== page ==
So far it has behaved like a normal sacc starter with about .5 inches white krausen with a little brown gunk on top. I'm going to let it go for a while before trying to step it up into an actual beer so I will see if a pellicle forms or anything.

General Homebrew Discussion / And So the Solera Begins
« on: July 22, 2013, 07:35:54 PM »

I did it. not sure what I was thinking but I let that monkey climb right up on my back and grab a good solid hold I'm afraid.

last weekend I coated my 20 liter balcones rumble barrel in bees wax over all surfaces except the heads. This weekend I transferred a batch of farmhouse style fermented with Almanac Brewers Reserve #1 dregs and topped it off with a gallon or so of A similar recipe brewed with the belle saison.

Took some gravity readings while I was at it and was blown away.

The Belle Saison batch, just yeast, not bugs. 1.000 down from only 1.045 but still.

The Sour batch has gone from 1.048 to 0.98. woof.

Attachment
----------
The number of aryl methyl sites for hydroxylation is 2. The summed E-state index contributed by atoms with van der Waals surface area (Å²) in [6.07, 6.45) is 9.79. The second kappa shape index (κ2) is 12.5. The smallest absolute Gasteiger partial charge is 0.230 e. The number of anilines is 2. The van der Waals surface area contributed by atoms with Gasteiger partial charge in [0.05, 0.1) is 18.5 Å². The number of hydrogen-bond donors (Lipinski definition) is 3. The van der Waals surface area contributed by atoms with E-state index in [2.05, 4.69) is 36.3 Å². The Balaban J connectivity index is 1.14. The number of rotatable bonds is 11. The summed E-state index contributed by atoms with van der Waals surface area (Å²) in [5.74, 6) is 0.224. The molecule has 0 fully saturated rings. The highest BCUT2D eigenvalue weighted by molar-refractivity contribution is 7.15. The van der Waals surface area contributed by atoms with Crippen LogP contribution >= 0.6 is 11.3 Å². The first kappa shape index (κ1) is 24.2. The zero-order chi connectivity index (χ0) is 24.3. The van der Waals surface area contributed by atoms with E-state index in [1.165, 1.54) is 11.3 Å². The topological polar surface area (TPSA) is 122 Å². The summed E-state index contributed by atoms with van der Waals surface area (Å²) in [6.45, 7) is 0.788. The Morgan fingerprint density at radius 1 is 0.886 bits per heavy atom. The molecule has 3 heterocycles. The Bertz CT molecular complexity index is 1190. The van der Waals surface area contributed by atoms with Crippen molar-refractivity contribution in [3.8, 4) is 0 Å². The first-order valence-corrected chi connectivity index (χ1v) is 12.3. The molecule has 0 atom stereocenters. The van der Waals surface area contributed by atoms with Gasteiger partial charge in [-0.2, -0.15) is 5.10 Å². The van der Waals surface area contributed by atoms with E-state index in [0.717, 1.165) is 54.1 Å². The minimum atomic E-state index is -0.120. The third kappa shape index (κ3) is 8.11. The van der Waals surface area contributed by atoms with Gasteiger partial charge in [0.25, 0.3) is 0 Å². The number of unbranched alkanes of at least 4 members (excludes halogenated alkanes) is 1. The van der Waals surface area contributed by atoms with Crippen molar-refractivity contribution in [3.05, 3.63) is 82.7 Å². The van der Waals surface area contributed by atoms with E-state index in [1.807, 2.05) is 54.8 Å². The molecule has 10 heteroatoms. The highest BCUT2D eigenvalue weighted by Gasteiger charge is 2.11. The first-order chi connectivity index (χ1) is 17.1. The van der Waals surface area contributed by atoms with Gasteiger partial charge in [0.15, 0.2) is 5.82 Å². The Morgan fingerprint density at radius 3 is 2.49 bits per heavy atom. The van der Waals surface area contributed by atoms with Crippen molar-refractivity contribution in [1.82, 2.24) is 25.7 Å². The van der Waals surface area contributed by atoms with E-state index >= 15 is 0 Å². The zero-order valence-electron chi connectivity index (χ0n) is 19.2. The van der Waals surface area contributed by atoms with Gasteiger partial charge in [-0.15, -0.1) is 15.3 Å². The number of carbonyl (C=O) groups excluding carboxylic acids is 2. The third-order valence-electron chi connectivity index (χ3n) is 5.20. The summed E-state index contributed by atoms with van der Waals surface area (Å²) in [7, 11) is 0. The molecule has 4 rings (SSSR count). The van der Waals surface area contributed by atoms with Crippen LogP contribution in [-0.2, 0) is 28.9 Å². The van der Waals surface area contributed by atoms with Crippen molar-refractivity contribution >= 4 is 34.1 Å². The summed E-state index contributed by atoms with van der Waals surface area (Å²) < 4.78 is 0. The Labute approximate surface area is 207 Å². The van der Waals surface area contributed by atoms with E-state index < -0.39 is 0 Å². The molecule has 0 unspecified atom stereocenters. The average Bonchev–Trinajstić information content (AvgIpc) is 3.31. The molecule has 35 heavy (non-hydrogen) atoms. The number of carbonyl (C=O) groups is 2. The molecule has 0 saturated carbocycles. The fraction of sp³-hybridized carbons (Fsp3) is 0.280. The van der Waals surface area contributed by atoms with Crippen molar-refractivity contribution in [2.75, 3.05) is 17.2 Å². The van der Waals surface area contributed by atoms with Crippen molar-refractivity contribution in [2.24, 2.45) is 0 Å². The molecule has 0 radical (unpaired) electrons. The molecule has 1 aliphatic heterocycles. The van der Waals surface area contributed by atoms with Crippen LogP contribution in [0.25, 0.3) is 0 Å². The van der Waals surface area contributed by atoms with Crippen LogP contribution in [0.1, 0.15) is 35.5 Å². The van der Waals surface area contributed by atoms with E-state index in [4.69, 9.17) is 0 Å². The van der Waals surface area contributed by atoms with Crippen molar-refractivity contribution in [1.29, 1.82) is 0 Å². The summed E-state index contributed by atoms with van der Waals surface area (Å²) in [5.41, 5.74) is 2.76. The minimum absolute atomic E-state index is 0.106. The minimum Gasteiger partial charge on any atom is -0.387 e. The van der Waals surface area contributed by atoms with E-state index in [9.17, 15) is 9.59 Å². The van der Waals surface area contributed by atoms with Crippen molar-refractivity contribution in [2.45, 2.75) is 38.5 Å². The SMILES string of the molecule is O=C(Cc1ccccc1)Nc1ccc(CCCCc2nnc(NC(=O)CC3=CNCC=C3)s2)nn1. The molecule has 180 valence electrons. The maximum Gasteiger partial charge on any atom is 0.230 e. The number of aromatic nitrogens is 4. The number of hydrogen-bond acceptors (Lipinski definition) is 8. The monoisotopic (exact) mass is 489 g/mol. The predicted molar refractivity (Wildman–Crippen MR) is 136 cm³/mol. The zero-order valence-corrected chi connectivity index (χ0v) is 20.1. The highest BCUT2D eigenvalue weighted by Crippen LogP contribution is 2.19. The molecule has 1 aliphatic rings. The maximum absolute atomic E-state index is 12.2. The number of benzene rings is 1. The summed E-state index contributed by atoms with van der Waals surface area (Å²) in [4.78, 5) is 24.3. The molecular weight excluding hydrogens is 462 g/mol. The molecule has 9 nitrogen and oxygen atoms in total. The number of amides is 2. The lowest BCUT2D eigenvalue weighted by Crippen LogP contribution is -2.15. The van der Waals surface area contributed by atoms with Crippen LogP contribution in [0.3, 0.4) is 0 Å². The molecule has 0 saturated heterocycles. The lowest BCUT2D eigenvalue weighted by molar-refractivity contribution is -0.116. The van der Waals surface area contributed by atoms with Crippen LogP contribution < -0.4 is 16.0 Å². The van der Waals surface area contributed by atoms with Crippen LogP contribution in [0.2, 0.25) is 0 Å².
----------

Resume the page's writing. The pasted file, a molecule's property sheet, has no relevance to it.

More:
Both taste pretty good all by themselves but the sour portion was starting to get really really nice. I would highly recommend this beer as a dregs starter for a sour project.

The Almanac beer has tremendous mouth feel for such a low gravity.

So finally to the questions, if anyone is still reading.

1) I topped the barrel off to the tippy top, till beer started to overflow a bit. Is this right? do I want any air space? as I sample (not often) should I re-top off?
2) I am planning to let this ride for another 4 months so the original almanac brew will be 6 months old, draw off 2-3 gallons and replace with something similar. Does this seem right? after than I will go with a 6 - 12 month cycle until I am totally sick of it or the barrel goes way way south.

Other Fermentables / Strawberry Soda
« on: July 17, 2013, 03:24:35 PM »
So my 2.5 year old REALLY wants to brew this weekend. I asked him what he wanted to brew and he said strawberry soda.

Well I am not one to deny my child's wish to brew so.

I am thinking I will make a strawberry syrup by soaking strawberries overnight in sugar to draw out the juices. maybe a little heat or maybe not. Add this syrup to an empty two liter bottle with water and enough additional sugar to get to the sweetness we want.

I have some us-05 in the fridge I figure .25 packets of that and leave it on the counter till the bottle gets tight and then chill.

Anybody have any additional ideas?

would a few drops of vanilla or almond extract go amiss?

Oooh how about some fresh mint leaves?